An Alabama-based historically Black college (HBCU) has taken the necessary steps to ensure that pieces of historic Black art are preserved. According to the Associated Press, Talladega College opened a new museum that will house paintings that visually capture the story surrounding the Amistad slave ship.
The murals—which were created by artist Hale Woodruff—were commissioned by the institution 82 years ago. They lived in the college’s library for almost 70 years. In 2008, after undergoing restoration with the help of the Atlanta-based High Museum of Art, the poignant pieces embarked on a national tour. Now the paintings—which are worth $50 million—have returned to Talladega.
The imagery captures the historic uprising of Africans who were illegally taken captive from Sierra Leone and shipped to Cuba. After the vessel left Havana the Africans on board took over the ship and murdered the captain and cook. When the ship got to Long Island, New York it was seized, and the Africans were apprehended and later tried in Supreme Court. They ended up being released and nearly 40 of the survivors went back to Africa. “The murals are seen as a hidden jewel, but now it’s no longer a hidden jewel,” Seddrick Hill, Vice President of Institutional Advancement at Talladega College, said in a statement. “We have another reason to come to this wonderful city and explore this artwork, which means so much to a lot of people.”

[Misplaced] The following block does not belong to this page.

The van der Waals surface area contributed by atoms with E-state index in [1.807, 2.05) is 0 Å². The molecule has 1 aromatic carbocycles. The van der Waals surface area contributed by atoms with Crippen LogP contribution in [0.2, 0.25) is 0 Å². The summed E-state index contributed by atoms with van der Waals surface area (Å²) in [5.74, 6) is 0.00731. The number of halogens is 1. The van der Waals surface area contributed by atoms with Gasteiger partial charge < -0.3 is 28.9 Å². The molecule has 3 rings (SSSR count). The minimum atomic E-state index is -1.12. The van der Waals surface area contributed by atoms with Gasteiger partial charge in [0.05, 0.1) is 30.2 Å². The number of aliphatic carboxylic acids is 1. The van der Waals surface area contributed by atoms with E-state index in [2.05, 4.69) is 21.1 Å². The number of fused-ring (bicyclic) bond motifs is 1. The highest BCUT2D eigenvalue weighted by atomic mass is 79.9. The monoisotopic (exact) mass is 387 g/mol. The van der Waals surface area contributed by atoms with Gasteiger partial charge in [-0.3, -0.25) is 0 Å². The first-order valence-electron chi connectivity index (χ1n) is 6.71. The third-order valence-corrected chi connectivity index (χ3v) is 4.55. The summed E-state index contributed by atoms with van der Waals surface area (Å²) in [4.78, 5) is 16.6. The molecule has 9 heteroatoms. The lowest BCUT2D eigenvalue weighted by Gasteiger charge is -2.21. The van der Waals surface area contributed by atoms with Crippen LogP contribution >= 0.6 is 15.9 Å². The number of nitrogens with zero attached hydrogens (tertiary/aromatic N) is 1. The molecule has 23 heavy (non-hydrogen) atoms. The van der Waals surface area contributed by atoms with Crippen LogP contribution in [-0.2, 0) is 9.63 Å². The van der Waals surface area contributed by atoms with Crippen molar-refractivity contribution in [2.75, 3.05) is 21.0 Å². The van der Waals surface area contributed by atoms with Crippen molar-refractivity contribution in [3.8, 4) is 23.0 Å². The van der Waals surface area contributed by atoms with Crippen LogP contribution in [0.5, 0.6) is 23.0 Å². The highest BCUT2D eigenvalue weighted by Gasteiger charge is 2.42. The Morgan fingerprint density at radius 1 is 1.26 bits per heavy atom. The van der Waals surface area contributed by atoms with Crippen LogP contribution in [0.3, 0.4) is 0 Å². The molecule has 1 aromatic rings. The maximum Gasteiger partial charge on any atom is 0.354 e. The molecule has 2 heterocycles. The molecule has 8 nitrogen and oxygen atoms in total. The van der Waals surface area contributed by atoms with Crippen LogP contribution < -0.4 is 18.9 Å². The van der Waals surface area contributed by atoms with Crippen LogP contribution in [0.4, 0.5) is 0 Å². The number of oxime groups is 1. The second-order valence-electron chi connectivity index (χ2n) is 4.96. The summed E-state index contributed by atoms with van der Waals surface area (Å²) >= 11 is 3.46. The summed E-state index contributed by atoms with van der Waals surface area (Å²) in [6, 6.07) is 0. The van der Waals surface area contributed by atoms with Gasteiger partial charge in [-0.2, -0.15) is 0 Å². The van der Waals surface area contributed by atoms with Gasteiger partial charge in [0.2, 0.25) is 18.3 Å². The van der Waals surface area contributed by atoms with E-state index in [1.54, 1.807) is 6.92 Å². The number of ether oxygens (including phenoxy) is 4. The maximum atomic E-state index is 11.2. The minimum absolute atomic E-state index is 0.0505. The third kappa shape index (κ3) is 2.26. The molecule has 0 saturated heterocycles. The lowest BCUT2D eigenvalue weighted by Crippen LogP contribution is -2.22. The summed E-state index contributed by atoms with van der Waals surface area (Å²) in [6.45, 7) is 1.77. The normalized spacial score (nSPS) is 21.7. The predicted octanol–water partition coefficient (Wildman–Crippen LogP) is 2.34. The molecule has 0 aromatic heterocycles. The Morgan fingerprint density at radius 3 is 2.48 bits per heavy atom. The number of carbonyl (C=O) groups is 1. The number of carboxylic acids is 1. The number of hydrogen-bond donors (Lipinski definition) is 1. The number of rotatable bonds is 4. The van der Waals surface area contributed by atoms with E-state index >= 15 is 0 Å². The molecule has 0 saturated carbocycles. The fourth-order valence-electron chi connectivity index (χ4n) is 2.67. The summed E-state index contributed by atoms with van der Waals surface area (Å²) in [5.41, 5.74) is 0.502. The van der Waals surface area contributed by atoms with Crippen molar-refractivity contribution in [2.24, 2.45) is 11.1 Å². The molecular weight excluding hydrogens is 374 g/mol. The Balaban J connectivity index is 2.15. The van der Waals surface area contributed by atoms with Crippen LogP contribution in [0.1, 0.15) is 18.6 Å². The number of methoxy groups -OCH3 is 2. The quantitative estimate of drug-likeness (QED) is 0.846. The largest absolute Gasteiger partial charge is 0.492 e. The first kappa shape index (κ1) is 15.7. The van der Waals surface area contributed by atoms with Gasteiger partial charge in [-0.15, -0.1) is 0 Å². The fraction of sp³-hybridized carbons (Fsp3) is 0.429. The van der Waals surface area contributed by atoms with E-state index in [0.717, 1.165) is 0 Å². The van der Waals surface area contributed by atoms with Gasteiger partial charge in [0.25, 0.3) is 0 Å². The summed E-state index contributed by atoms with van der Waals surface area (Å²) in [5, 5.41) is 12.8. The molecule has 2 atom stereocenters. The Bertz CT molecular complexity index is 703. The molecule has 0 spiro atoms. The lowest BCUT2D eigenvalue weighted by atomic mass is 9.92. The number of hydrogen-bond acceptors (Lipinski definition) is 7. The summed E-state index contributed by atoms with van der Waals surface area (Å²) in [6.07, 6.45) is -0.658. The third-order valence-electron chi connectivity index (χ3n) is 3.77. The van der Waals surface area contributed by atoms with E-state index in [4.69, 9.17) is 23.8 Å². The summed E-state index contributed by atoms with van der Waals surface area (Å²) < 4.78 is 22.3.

The HBCU is embedded in the fabric of Black history. Talladega College was founded over 150 years ago by the descendants of slaves.
Among the donors who were instrumental in the restoration of the murals was Hampton University President, and Talladega College alum, William R. Harvey who contributed $1 million. The college’s new museum will be named after Harvey.